Green ginger wine is a ginger flavored wine produced in the United Kingdom, traditionally sold in a green glass bottle.
Zingiberaceae, the "ginger family," is a family of flowering plants consisting of aromatic perennial plants with creeping horizontal or tuberous rhizomes.
Fresh, unpeeled ginger can be refrigerated up to three weeks if tightly wrapped and up to six months if frozen (Herbst 2001).
The characteristic odor and flavor of ginger root is caused by a mixture of zingerone, shoagoles, and gingerols, volatile oils that compose about one to three percent of the weight of fresh ginger.
Fresh ginger can be successfully substituted for ground ginger and should be done at a ratio of 6 parts fresh for 1 part ground.
Young ginger rhizomes, also called spring ginger, are juicy and fleshy with a very mild taste, and have a thin skin that does not have to be peeled.
In Burma, ginger is used in a salad dish called gyin-tho, which consists of shredded ginger preserved in oil, and a variety of nuts and seeds.
Zingerone is also produced from gingerols during this process, and it is less pungent and has a spicy-sweet aroma (McGee 2004).
There have indeed been a number of research studies that have indicated that ginger is useful in aiding digestion (Crawford and Odle 2005).
The medical form of ginger historically was called "Jamaica ginger"; it was classified as a stimulant and carminative, and used frequently for dyspepsia and colic.
Herbst (2001) reports that most ginger in the United States comes from Jamaica, followed by India, Africa, and China.
According to the Food And Agricultural Organization of United Nations, in 2005, China lead the world in ginger production with a global share of almost 25 percent followed by India, Nepal, and Indonesia.
Ginger contains up to 3 percent of an essential oil that causes the fragrance of the spice.
Ginger compounds are active against a form of diarrhea, which is a leading cause of infant death in developing countries.
Ginger is contraindicated in people suffering from gallstones as the herb promotes the release of bile from the gallbladder (Al-Achi; Mayo 2006).
Indonesia has a famous beverage that called Wedang Jahe, which is made from ginger and palm sugar; Indonesians also use ground ginger root, called jahe or djahe, as a frequent ingredient in local recipes.
The most well-known member of Zingiber is Z. officinale, also known as garden ginger.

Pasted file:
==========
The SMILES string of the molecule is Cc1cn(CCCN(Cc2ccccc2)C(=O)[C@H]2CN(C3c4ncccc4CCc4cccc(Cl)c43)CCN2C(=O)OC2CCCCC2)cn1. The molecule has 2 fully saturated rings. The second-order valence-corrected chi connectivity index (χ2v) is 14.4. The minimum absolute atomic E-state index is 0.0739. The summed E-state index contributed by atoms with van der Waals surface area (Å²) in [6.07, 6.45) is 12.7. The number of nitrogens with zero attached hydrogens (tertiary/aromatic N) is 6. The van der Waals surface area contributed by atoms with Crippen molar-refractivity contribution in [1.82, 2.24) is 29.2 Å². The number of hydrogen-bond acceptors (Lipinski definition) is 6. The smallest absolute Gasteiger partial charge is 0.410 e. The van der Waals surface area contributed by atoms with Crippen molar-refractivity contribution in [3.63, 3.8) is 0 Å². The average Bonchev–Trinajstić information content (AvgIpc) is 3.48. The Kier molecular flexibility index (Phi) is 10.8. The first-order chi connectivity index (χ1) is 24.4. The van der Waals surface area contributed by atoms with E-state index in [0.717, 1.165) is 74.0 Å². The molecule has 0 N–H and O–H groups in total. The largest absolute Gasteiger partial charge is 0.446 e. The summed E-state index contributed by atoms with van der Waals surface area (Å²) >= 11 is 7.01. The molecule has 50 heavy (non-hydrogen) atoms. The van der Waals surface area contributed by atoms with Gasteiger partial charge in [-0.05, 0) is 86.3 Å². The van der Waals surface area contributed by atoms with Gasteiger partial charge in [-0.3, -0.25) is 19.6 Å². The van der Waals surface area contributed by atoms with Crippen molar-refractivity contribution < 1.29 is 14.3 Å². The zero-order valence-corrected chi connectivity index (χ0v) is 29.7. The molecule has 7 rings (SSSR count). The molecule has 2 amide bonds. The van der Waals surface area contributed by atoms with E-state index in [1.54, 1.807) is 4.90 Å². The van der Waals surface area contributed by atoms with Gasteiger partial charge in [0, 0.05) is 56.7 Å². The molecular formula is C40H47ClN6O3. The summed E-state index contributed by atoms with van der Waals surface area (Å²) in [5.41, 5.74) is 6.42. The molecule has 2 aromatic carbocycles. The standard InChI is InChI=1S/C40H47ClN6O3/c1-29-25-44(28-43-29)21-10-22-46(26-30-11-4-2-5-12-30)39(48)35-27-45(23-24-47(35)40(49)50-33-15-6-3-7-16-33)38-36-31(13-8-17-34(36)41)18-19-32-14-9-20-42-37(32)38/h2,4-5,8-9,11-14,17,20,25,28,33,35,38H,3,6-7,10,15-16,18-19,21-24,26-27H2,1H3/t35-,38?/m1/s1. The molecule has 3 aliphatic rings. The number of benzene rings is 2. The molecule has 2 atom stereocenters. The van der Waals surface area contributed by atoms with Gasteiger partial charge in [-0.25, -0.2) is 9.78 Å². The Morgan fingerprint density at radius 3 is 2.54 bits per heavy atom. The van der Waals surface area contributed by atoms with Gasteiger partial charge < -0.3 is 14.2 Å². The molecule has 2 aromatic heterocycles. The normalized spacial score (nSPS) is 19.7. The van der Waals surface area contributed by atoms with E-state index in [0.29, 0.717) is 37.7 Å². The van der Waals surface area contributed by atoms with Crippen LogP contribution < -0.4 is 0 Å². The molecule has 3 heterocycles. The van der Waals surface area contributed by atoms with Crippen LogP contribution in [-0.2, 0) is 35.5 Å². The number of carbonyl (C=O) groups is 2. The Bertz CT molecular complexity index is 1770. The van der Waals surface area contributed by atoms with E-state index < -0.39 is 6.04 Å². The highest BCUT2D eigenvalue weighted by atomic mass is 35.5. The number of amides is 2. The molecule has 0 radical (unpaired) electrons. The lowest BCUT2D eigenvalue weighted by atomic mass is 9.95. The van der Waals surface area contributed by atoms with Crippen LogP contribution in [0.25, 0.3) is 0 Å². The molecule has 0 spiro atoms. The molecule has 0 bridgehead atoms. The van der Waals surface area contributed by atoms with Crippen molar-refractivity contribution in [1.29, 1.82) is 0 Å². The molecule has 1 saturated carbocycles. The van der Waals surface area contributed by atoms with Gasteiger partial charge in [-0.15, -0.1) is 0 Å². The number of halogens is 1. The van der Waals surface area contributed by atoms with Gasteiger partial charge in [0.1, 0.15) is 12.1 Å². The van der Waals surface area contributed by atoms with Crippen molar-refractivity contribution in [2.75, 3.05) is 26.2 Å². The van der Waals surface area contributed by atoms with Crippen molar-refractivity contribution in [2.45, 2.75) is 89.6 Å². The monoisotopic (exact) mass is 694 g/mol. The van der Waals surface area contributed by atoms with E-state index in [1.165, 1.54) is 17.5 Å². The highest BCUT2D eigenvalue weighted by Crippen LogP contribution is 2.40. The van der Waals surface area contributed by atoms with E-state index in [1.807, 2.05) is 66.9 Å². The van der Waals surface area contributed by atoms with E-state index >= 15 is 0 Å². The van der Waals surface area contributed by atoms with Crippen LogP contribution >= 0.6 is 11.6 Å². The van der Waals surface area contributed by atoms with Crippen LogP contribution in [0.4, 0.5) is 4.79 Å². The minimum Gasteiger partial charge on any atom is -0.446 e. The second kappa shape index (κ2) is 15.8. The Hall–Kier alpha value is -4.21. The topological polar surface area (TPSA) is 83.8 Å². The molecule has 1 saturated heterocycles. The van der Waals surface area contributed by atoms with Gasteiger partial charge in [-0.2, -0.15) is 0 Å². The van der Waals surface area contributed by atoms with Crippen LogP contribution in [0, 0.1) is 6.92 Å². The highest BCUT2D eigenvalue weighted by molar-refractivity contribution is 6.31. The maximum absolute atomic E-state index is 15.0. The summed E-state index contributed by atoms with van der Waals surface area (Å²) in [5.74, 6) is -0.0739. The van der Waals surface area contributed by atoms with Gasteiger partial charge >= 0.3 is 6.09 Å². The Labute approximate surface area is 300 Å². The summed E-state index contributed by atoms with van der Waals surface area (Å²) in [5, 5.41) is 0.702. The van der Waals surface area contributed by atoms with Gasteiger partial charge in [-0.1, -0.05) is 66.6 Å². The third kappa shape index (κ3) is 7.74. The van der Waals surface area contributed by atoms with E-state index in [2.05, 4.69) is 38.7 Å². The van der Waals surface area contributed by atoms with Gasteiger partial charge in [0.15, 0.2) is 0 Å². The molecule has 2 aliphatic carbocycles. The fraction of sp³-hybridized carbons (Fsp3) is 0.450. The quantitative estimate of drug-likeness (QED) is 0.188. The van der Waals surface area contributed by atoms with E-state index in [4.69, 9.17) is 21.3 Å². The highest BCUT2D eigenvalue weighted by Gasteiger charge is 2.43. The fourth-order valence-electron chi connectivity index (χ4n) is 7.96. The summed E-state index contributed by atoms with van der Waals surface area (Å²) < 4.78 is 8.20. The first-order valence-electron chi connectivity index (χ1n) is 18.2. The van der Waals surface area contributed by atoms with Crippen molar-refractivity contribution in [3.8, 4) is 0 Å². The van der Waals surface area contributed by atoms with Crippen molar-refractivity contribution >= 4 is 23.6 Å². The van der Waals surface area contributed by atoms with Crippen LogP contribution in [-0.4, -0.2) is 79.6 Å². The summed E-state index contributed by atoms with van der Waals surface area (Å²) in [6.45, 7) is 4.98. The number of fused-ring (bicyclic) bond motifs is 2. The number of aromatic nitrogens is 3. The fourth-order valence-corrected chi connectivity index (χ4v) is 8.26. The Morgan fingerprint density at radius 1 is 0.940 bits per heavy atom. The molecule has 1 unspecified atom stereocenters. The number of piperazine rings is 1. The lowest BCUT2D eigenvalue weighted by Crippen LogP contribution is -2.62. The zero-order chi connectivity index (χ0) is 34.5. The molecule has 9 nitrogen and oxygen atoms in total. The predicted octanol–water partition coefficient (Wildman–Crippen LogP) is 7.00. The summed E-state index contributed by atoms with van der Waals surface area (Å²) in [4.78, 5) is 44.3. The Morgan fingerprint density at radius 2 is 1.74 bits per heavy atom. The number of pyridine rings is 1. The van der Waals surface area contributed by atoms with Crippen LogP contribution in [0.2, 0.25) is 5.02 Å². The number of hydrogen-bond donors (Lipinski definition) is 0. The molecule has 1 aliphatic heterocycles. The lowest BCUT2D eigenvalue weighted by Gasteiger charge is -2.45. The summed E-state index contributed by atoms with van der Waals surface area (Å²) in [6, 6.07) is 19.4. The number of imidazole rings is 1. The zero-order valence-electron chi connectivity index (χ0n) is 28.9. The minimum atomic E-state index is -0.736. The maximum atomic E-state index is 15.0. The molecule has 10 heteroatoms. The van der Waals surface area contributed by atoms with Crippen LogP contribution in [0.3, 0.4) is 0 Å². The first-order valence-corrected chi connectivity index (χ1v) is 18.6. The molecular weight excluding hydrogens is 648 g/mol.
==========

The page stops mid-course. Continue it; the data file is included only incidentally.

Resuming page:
Mature ginger roots are fibrous and nearly dry, with a tough skin that must be carefully removed to preserve the delicate flesh just under the skin (Herbst 2001).
Ground and fresh ginger taste quite different and ground ginger is a poor substitute for fresh ginger.
Ginger is popular as a spice for flavoring food, while the oil of ginger may be used for perfume and medicine.
Ginger also is used as an ornamental plant for landscaping.
Ginger is the common name for the monocotyledonous perennial plant Zingiber officinale, an erect plant in the Zingiberaceae family that is widely cultivated for its edible, underground rhizome (horizontal stem).
Ginger has also been historically used to treat inflammation, which several scientific studies support, though one arthritis trial showed ginger to be no better than a placebo or ibuprofen (UMMC 2006).
Fresh ginger is one of the main spices used for making pulse and lentil curries and other vegetable preparations.
In China, a drink made with sliced ginger cooked in sweetened water or a cola is used as a folk medicine for common cold (Jakes 2007).
The pickle gains a mature flavor when the juices cook the ginger over the first 24 hours.
Ginger also may decrease joint pain from arthritis, though studies on this have been inconsistent.
Human creativity is reflected in the human discovery of the value of ginger and in its being utilized in so many different products.
The latter are formed from the former when ginger is dried or cooked.
The pungent taste of ginger is due to nonvolatile phenylpropanoid-derived compounds, particularly gingerols and shogaols.
Ginger is one of the world's more well-known and useful plants, being used for centuries as a spice for flavoring food and as a medicinal plant.
The genus Zingiber contains the true gingers, many of which have medicinal and culinary value in many parts of the world.
Ginger is composed of about 50 percent starch, 9 percent protein, 6-8 percent lipids (glycerides, fatty acids, phosphatidic acid, lecithins, etc.